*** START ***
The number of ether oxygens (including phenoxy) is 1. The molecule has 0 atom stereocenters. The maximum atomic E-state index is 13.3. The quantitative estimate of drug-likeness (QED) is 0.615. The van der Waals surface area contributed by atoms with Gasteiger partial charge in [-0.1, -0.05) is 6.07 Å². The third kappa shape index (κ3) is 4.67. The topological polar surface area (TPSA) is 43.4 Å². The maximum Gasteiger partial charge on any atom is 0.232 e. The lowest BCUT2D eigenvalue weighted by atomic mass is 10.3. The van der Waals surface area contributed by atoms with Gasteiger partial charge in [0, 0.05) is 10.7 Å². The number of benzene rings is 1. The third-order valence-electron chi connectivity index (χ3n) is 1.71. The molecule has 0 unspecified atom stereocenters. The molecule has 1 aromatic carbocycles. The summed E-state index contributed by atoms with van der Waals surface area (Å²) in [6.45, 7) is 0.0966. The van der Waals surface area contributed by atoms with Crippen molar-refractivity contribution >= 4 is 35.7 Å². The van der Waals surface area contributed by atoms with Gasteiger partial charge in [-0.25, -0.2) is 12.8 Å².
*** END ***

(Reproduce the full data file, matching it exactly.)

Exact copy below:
The number of ether oxygens (including phenoxy) is 1. The molecule has 0 atom stereocenters. The maximum atomic E-state index is 13.3. The quantitative estimate of drug-likeness (QED) is 0.615. The van der Waals surface area contributed by atoms with Gasteiger partial charge in [-0.1, -0.05) is 6.07 Å². The third kappa shape index (κ3) is 4.67. The topological polar surface area (TPSA) is 43.4 Å². The maximum Gasteiger partial charge on any atom is 0.232 e. The lowest BCUT2D eigenvalue weighted by atomic mass is 10.3. The van der Waals surface area contributed by atoms with Gasteiger partial charge in [0, 0.05) is 10.7 Å². The number of benzene rings is 1. The third-order valence-electron chi connectivity index (χ3n) is 1.71. The molecule has 0 unspecified atom stereocenters. The molecule has 1 aromatic carbocycles. The summed E-state index contributed by atoms with van der Waals surface area (Å²) in [6.45, 7) is 0.0966. The van der Waals surface area contributed by atoms with Crippen molar-refractivity contribution >= 4 is 35.7 Å². The van der Waals surface area contributed by atoms with Gasteiger partial charge in [-0.25, -0.2) is 12.8 Å².